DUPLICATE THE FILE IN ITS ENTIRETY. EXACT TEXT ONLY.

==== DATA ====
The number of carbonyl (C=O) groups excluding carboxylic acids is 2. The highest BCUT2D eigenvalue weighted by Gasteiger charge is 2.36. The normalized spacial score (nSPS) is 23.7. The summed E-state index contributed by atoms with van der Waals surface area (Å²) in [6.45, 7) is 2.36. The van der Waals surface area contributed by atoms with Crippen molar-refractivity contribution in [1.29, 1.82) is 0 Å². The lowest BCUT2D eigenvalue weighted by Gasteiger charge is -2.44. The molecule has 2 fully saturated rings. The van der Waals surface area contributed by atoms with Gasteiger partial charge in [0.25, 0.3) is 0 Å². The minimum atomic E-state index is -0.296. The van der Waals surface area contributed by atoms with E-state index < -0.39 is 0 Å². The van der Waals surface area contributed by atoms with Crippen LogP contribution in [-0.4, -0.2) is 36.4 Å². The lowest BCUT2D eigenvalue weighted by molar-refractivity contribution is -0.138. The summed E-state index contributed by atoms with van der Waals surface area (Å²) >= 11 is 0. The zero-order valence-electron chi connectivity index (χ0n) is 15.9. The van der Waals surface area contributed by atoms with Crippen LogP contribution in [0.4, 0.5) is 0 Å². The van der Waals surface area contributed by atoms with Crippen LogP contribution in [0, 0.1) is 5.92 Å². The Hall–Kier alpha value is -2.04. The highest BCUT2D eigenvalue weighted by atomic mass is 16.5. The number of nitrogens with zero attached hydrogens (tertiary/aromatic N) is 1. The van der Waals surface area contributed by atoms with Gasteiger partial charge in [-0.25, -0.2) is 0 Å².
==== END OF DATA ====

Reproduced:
The number of carbonyl (C=O) groups excluding carboxylic acids is 2. The highest BCUT2D eigenvalue weighted by Gasteiger charge is 2.36. The normalized spacial score (nSPS) is 23.7. The summed E-state index contributed by atoms with van der Waals surface area (Å²) in [6.45, 7) is 2.36. The van der Waals surface area contributed by atoms with Crippen molar-refractivity contribution in [1.29, 1.82) is 0 Å². The lowest BCUT2D eigenvalue weighted by Gasteiger charge is -2.44. The molecule has 2 fully saturated rings. The van der Waals surface area contributed by atoms with Gasteiger partial charge in [0.25, 0.3) is 0 Å². The minimum atomic E-state index is -0.296. The van der Waals surface area contributed by atoms with E-state index < -0.39 is 0 Å². The van der Waals surface area contributed by atoms with Crippen LogP contribution in [-0.4, -0.2) is 36.4 Å². The lowest BCUT2D eigenvalue weighted by molar-refractivity contribution is -0.138. The summed E-state index contributed by atoms with van der Waals surface area (Å²) >= 11 is 0. The zero-order valence-electron chi connectivity index (χ0n) is 15.9. The van der Waals surface area contributed by atoms with Crippen LogP contribution in [0.4, 0.5) is 0 Å². The van der Waals surface area contributed by atoms with Crippen LogP contribution in [0, 0.1) is 5.92 Å². The Hall–Kier alpha value is -2.04. The highest BCUT2D eigenvalue weighted by atomic mass is 16.5. The number of nitrogens with zero attached hydrogens (tertiary/aromatic N) is 1. The van der Waals surface area contributed by atoms with Gasteiger partial charge in [-0.25, -0.2) is 0 Å².